Taking DDR333 as an example, the 64-bit DDR bus translates into an 8-byte bus size, which multiplied by the memory speed of 333MHz (and rounded up slightly) yields 2.7GB/sec — so DDR333 is often called PC2700. Similarly, DDR400 is PC3200, and PC overclocking experimenters tinker with PC3500 a.k.a. DDR433.
RDRAM, QDR, DDR-II, and More
While DDR is the most popular PC memory type today, Intel originally campaigned for SDRAM’s successor to be Rambus DRAM (RDRAM). As it happens, high cost and industry rebellion at Rambus Inc.’s proprietary licensing schemes left open the door for DDR, but — at least until compatible dual-channel DDR chipsets appear — RDRAM is still the fastest option for spare-no-expense Pentium 4 desktops.
RDRAM is usually found in two varieties — PC800 and the newer PC1066, referring (as with SDRAM) to effective clock speeds rather than bandwidth. RDRAM works much like DDR, with PC800 being 400MHz memory with a doubled data rate. Since synchronicity with the system bus is a perfect match for performance, you can see why PC800 and PC1066 respectively are ideal partners for Intel’s 400MHz- and 533MHz-bus Pentium 4 processors.
There are two main types of desktop RDRAM, differentiated by their bus sizes — neither as broad as DDR’s 64 bits — and potential usage. Standard RDRAM or RIMM 3200 has a 16-bit bus; when used with a Pentium 4 and Intel’s popular 850E chipset, its modules must be used in pairs. The RIMM 4200 design is 32-bit, allowing modules to be installed one at a time. There’s no real difference between the two in regards to overall speed or memory bandwidth.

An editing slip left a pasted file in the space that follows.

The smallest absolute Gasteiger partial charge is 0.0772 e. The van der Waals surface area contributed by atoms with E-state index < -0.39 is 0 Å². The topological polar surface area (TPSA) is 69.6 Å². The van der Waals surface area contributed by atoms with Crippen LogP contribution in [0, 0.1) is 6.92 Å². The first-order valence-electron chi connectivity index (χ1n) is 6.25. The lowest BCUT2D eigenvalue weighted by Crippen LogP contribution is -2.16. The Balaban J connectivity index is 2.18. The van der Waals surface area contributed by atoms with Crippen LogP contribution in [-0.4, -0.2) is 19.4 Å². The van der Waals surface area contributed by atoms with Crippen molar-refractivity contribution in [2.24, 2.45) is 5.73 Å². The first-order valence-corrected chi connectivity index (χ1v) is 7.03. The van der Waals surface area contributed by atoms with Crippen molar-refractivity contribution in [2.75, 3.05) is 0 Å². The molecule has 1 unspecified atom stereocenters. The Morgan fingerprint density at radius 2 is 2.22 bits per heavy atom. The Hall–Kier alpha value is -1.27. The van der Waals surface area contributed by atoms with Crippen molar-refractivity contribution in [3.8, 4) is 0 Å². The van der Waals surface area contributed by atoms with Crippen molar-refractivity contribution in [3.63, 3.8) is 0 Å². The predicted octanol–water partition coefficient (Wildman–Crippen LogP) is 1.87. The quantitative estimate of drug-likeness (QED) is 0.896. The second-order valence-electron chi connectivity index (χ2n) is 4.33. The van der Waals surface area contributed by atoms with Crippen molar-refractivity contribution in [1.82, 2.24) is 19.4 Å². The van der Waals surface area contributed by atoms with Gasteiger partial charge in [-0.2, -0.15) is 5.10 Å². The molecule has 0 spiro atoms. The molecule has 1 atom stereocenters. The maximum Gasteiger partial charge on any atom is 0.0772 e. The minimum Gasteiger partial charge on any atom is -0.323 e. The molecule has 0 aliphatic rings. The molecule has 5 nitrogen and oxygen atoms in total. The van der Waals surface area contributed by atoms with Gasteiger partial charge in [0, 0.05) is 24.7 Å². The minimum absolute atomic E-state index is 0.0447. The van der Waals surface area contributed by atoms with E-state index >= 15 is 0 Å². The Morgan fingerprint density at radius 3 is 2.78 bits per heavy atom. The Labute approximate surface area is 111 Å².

Ever since the Pentium 4’s debut, Intel has carried the Rambus torch with its dual-channel 850 and 850E chipsets. But today, with the prospect of dual-channel DDR333 looking to surpass even the 4.2GB/sec bandwidth of the i850E’s dual-channel PC1066, the old-school, AGP 4X, ATA/100-based i850E looks about ready to be put out to pasture — and RDRAM’s best chance for survival on the desktop might be the SiS R658 chipset, which combines all the latest bells and whistles with support for not only PC1066 but PC1200 and PC1333 RDRAM memory. Cost will certainly be a factor, but users seeking the absolute highest Pentium 4 performance may well be tempted by 1.33GHz RDRAM.
QDR and DDR-II
Meanwhile, variations on the DDR theme promise to keep things percolating. QDR or quad-data-rate memory is another proprietary format that permits four data samples per clock, basically raising the ante from DDR’s and RDRAM’s dual-pumped data access to a quad-pumped design.